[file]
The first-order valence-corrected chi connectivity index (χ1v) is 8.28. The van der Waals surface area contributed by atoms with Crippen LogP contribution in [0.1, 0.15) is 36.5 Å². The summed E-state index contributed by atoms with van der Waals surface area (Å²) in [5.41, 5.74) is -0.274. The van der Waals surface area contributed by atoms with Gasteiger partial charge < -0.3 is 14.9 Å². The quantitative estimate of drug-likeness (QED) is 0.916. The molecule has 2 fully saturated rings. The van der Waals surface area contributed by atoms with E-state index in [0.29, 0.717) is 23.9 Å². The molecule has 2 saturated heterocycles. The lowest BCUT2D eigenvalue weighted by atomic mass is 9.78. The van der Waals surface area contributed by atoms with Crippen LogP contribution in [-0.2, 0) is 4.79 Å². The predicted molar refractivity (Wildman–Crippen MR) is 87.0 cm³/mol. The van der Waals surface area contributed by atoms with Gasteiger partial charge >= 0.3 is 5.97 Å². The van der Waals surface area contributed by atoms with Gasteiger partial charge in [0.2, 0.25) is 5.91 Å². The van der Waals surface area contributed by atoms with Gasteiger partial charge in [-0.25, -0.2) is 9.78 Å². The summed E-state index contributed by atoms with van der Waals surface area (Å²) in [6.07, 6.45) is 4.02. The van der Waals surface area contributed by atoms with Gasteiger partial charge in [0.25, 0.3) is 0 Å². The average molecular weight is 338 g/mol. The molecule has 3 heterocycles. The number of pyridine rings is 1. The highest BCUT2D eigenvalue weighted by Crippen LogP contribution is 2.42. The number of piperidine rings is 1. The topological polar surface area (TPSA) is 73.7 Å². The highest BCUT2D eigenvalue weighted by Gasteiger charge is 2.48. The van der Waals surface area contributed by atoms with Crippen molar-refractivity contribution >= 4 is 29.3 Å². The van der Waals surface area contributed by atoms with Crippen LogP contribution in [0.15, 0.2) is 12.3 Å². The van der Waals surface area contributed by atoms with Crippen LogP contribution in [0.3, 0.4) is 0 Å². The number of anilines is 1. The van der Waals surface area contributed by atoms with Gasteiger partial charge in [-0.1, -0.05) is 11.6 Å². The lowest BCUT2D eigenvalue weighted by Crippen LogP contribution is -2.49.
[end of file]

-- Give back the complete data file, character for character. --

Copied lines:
The first-order valence-corrected chi connectivity index (χ1v) is 8.28. The van der Waals surface area contributed by atoms with Crippen LogP contribution in [0.1, 0.15) is 36.5 Å². The summed E-state index contributed by atoms with van der Waals surface area (Å²) in [5.41, 5.74) is -0.274. The van der Waals surface area contributed by atoms with Gasteiger partial charge < -0.3 is 14.9 Å². The quantitative estimate of drug-likeness (QED) is 0.916. The molecule has 2 fully saturated rings. The van der Waals surface area contributed by atoms with E-state index in [0.29, 0.717) is 23.9 Å². The molecule has 2 saturated heterocycles. The lowest BCUT2D eigenvalue weighted by atomic mass is 9.78. The van der Waals surface area contributed by atoms with Crippen LogP contribution in [-0.2, 0) is 4.79 Å². The predicted molar refractivity (Wildman–Crippen MR) is 87.0 cm³/mol. The van der Waals surface area contributed by atoms with Gasteiger partial charge >= 0.3 is 5.97 Å². The van der Waals surface area contributed by atoms with Gasteiger partial charge in [0.2, 0.25) is 5.91 Å². The van der Waals surface area contributed by atoms with Gasteiger partial charge in [-0.25, -0.2) is 9.78 Å². The summed E-state index contributed by atoms with van der Waals surface area (Å²) in [6.07, 6.45) is 4.02. The van der Waals surface area contributed by atoms with Gasteiger partial charge in [0.25, 0.3) is 0 Å². The average molecular weight is 338 g/mol. The molecule has 3 heterocycles. The number of pyridine rings is 1. The highest BCUT2D eigenvalue weighted by Crippen LogP contribution is 2.42. The number of piperidine rings is 1. The topological polar surface area (TPSA) is 73.7 Å². The highest BCUT2D eigenvalue weighted by Gasteiger charge is 2.48. The van der Waals surface area contributed by atoms with Crippen molar-refractivity contribution >= 4 is 29.3 Å². The van der Waals surface area contributed by atoms with Crippen LogP contribution in [0.15, 0.2) is 12.3 Å². The van der Waals surface area contributed by atoms with Crippen LogP contribution in [0.3, 0.4) is 0 Å². The number of anilines is 1. The van der Waals surface area contributed by atoms with Gasteiger partial charge in [-0.1, -0.05) is 11.6 Å². The lowest BCUT2D eigenvalue weighted by Crippen LogP contribution is -2.49.